next-dogA narrator addressing a child sets the tone at the start. That tiny border collie puppy with the bow around its next and a little lamb toy (nice touch)? It’s only “kind of cute”. The yawning tiger cub or round-tailed bunny? “Whatever”. Honestly, the person being addressed wipes the floor with the competition. Those animals used to be really cute. “Until you came along. Now? Sorta so-so”. The narrator’s casual attitude is swiftly called into question, however, when they see a newborn giraffe for the first time. Seeing the giraffe chasing a butterfly, they’re almost persuaded that the giraffe is cuter but, “No! NO WAY! They are NOT as adorable as you. Not NEARLY.” Whew! A final shot of some of the animals in a cuddly pile ends with the narrator saying that none of them are as cute as you, “And you know what? I’m happy to be . . . next to you.” Aw.

    Okay. So let’s talk audience here. When a picture book is talking about how cute someone is, that’s usually a tip-off that kids aren’t actually the focus. Instead, this is probably a book written with the hopes of becoming a baby shower staple. Picture books for expectant mothers are big business (how else to explain the inexplicable yet continual sales of Love You Forever?) so each season we see a couple titles make a play for the hearts and minds of incipient parents everywhere. Few succeed in the long run. What distinguishes Next to You from the pack is that it manages to not merely be a new baby book. Houran has somehow or other managed to write something that has appeal to a certain brand of snarky new parent (a common animal too often ignored by the picture book market) AND to actual children as well. This book is self-aware. A saving grace.

    next-squirrelThe text gets you pretty much from the first sentence onward. “Next to you, the softest puppy in the world is only kind of cute.” As a librarian I was intrigued but I wasn’t sold. Not until we got to the squirrel. That was the moment when I felt like Houran was making a distinct comment about those of us that waste countless hours watching cute animal videos on YouTube. “A squirrel eating a doughnut with his tiny hands? Adorable, sure. But next to you? Meh. Just OK.” The mix of “tiny hands” and “meh” is noteworthy. I know this sounds a little odd, but that two-page spread is the first true indication that you’re dealing with a picture book is a slick sense of humor. After all, that opening line might just be a fluke. But there is no denying how funny squirrels with itty-bitty widdle hands are, particularly when combined with the all-encompassing and supremely uninterested, “meh”. When the book stops for a moment to goggle at the shockingly cute giraffe, that pause is fascinating. I mean, how do you get a plot out of a book where all the narrator is saying is how cute various animals are? Houran must have also had a blast trying to conjure up all the different forms of cuteness out there? At the same time, take some care to notice that these animals are never in compromising positions. A pig may occasionally wear a sweater but nothing here is considered cute because it’s having its dignity taken away.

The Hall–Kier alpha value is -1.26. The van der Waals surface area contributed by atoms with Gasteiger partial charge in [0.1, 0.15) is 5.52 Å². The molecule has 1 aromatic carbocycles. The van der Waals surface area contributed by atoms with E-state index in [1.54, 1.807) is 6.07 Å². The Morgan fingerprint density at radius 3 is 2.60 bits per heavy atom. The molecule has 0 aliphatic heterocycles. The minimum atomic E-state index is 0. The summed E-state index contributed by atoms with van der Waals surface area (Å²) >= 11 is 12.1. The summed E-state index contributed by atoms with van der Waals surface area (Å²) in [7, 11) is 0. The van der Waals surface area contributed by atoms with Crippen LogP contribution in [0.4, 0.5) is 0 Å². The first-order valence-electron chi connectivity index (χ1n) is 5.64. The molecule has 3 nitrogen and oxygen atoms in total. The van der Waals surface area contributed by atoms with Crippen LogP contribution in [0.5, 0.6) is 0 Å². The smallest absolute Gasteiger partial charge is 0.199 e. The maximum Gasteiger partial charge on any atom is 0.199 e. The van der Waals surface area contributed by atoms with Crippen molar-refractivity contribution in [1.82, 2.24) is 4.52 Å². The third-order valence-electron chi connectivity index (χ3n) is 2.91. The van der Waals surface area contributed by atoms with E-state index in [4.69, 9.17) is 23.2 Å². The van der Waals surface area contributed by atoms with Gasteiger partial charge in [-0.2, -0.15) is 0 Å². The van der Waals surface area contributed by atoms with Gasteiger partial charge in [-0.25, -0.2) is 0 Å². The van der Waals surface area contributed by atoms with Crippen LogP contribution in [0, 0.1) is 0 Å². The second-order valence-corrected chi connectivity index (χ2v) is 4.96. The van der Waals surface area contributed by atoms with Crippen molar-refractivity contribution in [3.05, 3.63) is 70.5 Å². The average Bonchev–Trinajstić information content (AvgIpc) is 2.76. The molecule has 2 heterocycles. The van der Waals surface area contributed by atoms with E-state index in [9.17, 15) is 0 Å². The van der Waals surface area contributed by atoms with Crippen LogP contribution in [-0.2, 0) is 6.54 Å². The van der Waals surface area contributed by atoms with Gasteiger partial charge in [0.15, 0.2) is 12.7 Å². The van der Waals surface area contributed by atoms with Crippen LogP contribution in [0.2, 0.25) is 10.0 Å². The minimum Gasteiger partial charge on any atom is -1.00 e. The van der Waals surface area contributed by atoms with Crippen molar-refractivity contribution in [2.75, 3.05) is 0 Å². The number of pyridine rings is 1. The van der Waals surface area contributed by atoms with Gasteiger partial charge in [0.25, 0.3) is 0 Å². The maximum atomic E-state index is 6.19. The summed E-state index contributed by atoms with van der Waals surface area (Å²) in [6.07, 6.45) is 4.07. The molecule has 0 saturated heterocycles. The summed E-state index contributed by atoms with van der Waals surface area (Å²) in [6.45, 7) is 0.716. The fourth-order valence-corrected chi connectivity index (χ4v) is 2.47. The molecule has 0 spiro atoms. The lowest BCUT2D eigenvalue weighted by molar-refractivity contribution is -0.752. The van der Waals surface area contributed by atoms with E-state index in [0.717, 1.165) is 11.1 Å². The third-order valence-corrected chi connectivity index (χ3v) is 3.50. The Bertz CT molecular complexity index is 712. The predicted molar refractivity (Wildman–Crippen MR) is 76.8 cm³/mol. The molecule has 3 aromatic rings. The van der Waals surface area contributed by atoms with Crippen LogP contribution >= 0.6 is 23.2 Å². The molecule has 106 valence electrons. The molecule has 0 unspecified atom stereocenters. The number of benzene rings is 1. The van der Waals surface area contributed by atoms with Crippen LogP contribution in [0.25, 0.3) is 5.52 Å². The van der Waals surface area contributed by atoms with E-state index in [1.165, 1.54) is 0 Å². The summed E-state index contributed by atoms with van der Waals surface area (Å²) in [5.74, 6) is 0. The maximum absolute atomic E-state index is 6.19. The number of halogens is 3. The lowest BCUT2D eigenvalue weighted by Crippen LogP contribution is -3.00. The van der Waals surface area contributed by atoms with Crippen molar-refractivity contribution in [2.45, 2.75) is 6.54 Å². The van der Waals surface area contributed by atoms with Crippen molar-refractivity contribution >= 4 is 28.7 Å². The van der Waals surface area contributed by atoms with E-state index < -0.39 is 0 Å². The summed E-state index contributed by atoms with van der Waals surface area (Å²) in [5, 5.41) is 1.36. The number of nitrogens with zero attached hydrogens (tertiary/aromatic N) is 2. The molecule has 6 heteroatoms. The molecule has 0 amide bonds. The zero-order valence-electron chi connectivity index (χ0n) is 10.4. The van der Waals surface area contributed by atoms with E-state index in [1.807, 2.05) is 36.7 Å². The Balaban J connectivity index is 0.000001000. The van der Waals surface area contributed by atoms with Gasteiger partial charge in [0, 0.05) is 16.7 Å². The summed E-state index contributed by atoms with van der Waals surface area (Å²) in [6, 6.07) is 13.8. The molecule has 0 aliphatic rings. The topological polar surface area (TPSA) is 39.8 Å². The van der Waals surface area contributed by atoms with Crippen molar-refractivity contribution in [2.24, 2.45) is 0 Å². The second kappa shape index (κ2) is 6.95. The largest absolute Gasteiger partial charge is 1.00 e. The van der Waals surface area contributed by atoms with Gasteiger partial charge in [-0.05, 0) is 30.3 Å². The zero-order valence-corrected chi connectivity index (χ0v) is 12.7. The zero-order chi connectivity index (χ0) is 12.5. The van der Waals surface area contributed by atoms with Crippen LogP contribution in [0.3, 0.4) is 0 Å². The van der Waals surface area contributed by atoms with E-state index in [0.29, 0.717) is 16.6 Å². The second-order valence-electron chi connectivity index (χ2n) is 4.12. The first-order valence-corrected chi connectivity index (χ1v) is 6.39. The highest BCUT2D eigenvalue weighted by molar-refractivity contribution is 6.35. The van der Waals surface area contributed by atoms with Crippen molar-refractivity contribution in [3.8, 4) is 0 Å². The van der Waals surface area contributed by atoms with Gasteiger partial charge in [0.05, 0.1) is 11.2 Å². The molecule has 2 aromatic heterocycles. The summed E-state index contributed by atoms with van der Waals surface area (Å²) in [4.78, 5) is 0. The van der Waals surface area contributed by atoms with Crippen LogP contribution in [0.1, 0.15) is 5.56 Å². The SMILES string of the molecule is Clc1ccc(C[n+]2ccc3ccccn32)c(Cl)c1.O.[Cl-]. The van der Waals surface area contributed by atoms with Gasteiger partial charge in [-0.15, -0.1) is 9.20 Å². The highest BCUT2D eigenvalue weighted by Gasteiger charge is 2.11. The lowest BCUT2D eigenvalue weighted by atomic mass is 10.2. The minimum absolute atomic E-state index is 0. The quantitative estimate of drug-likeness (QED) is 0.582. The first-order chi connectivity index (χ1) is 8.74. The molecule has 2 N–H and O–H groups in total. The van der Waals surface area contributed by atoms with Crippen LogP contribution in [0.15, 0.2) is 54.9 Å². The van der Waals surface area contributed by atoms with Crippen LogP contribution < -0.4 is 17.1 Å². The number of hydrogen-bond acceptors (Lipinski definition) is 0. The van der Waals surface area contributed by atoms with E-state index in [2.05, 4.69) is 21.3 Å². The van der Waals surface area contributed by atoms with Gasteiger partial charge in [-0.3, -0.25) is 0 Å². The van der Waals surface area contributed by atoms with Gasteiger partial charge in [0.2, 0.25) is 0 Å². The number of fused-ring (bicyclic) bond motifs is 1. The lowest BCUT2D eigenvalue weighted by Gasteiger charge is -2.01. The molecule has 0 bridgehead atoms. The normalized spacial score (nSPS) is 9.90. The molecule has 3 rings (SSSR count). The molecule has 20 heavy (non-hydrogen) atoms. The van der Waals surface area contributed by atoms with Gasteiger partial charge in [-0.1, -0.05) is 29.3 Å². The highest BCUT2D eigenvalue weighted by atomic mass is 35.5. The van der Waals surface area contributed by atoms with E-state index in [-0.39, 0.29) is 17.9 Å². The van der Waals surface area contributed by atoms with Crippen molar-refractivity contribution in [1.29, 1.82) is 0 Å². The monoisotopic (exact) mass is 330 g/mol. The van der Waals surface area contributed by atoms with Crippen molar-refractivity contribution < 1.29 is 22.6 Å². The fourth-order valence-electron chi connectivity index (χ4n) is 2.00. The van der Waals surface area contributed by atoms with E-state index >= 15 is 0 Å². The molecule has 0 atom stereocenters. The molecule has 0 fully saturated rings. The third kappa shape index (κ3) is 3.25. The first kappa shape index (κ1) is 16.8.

It’s a lucky editor that gets a manuscript like this one. Imagine knowing that the artist you acquired would have to excel in the art of “cute”. This editor undoubtedly had to consider a wide swath of artists adept at big eyes and tiny bodies. In the end, the selection fell to first time picture book illustrator Sydney Hanson. Trained in animation and character design, Hanson’s Tumblr page is awash in a sea of sweetness. More details and intricate than the characters found in this book, Hanson is adept at not simply rendering cute the horrible (the big-eyed tarantula is my favorite) but making it clear that these characters have personalities too. The book doesn’t give away Hanson’s medium, so this might all be done on a computer for all I know. That said, it looks like colored pencils. For the art to be effective there has to be a certain level of fuzziness to it. Colored pencils provide that virtual fuzz. My two-year-old son has taken to hugging cute characters in books when he sees them. Next to You, thanks to Hanson’s techniques, is now infinitely huggable.